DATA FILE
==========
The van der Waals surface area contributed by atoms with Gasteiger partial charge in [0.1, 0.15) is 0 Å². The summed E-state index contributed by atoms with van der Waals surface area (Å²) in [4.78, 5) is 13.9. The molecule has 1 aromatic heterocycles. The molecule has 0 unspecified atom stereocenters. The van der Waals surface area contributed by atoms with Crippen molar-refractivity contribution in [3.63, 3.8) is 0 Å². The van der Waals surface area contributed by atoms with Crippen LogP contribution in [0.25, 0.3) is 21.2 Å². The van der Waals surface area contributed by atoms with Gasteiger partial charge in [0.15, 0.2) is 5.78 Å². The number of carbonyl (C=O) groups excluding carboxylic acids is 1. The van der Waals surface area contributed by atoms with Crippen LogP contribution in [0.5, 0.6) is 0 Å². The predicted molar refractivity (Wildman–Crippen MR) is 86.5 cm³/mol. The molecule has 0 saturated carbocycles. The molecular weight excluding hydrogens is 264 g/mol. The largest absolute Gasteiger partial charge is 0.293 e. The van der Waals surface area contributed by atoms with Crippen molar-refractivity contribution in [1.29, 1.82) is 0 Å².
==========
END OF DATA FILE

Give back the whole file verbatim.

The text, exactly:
The van der Waals surface area contributed by atoms with Gasteiger partial charge in [0.1, 0.15) is 0 Å². The summed E-state index contributed by atoms with van der Waals surface area (Å²) in [4.78, 5) is 13.9. The molecule has 1 aromatic heterocycles. The molecule has 0 unspecified atom stereocenters. The van der Waals surface area contributed by atoms with Crippen molar-refractivity contribution in [3.63, 3.8) is 0 Å². The van der Waals surface area contributed by atoms with Crippen LogP contribution in [0.25, 0.3) is 21.2 Å². The van der Waals surface area contributed by atoms with Gasteiger partial charge in [0.15, 0.2) is 5.78 Å². The number of carbonyl (C=O) groups excluding carboxylic acids is 1. The van der Waals surface area contributed by atoms with Crippen LogP contribution in [0.5, 0.6) is 0 Å². The predicted molar refractivity (Wildman–Crippen MR) is 86.5 cm³/mol. The molecule has 0 saturated carbocycles. The molecular weight excluding hydrogens is 264 g/mol. The largest absolute Gasteiger partial charge is 0.293 e. The van der Waals surface area contributed by atoms with Crippen molar-refractivity contribution in [1.29, 1.82) is 0 Å².